Prep work for November's general election has been ongoing at Onondaga County's Board of Elections office. One of the top priorities is getting the polling locations staffed. The county has lost about 50 percent of its election inspectors in the past few years. Now, the rush is on to recruit new ones. Our Iris St. Meran stopped by one of the training sessions to see what is needed to become one.
SYRACUSE, N.Y. -- The general election is three months out, but training is underway for election inspectors. It's an annual process for those who decide to take on this role.
But in recent years, the number of people making that choice has dropped.
Onondaga County Democratic Elections Commissioner Ed Ryan said, "In 2008, we trained over 2,500 inspectors. And two years later we were struggling to get to 2,000."
Democratic Election Commissioner Ed Ryan says that decline is mostly due, in part, to the age of the inspectors. Many of them are in their 70s or older and have decided not to continue. Ryan, along with other commissioners, is trying to target the college-aged crowd.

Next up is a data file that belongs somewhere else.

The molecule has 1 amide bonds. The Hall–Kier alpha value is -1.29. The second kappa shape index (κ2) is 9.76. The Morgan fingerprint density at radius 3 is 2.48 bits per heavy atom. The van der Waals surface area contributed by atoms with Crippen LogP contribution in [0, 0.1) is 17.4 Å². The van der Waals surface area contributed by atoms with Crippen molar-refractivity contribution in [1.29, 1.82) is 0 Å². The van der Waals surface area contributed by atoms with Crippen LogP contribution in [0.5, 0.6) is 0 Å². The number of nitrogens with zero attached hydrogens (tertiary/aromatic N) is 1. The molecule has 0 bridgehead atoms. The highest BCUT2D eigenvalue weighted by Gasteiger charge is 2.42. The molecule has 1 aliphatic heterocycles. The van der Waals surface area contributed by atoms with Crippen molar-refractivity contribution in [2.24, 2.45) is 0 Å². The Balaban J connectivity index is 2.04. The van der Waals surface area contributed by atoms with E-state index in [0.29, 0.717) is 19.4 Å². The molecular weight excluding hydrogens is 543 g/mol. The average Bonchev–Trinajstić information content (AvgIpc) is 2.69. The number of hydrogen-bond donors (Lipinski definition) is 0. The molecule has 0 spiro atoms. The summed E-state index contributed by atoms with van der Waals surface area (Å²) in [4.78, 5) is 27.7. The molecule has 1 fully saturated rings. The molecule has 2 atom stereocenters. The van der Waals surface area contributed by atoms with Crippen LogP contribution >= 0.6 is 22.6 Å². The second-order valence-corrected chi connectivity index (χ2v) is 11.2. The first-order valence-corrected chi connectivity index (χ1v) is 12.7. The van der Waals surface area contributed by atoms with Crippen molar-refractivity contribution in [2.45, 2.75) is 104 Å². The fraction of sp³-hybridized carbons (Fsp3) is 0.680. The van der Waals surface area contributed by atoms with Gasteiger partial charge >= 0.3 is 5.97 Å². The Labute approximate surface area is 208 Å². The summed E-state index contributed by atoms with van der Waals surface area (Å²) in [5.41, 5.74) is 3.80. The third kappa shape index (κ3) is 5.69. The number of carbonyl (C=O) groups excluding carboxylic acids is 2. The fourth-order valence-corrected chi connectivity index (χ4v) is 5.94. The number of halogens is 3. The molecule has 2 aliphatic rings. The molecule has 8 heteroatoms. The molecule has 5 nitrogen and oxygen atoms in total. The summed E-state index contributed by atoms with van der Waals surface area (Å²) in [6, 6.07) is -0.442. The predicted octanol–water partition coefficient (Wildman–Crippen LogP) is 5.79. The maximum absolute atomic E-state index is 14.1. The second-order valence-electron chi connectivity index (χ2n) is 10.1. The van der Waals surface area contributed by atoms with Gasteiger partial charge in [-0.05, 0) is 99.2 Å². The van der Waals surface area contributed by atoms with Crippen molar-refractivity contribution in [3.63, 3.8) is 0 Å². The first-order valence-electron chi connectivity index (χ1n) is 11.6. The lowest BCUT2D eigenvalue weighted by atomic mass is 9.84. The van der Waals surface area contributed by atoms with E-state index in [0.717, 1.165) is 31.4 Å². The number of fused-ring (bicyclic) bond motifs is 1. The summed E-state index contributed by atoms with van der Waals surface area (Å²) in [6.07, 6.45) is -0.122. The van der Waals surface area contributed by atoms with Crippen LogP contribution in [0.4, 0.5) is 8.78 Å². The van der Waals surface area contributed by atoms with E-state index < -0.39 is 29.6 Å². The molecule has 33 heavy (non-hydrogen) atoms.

The response has been good, but they want to do better. They've trained just under 1,400 inspectors so far.
The commissioner says he needs about 1,250 inspectors. If they don't reach that number, some sites may be understaffed. To accommodate that steady decline in the past, some polling sites and election districts have already been consolidated.
"Started combining poll sites,” Ryan added, “Now instead of 205 we're at 171, which will reduce the amount of inspectors we need. Elections districts was at 459, we now have that down to 422."
The training is extensive. The session is three hours and goes over everything from legal issues to absentee ballots.
"These votes get down to a handful of votes. Thousands of votes come down to five or six votes. We have to account for everyone one," said Ryan.
A tremendous responsibility, but one he hopes more people will feel compelled to do.
Election inspector is a paid position. If you're interested in training to become an election inspector, you have to take a three hour training course and pass a test.
For more information, visit www.ongov.net/elections/electionInspectors or call (315) 435-3312 and ask for Eileen or Dave.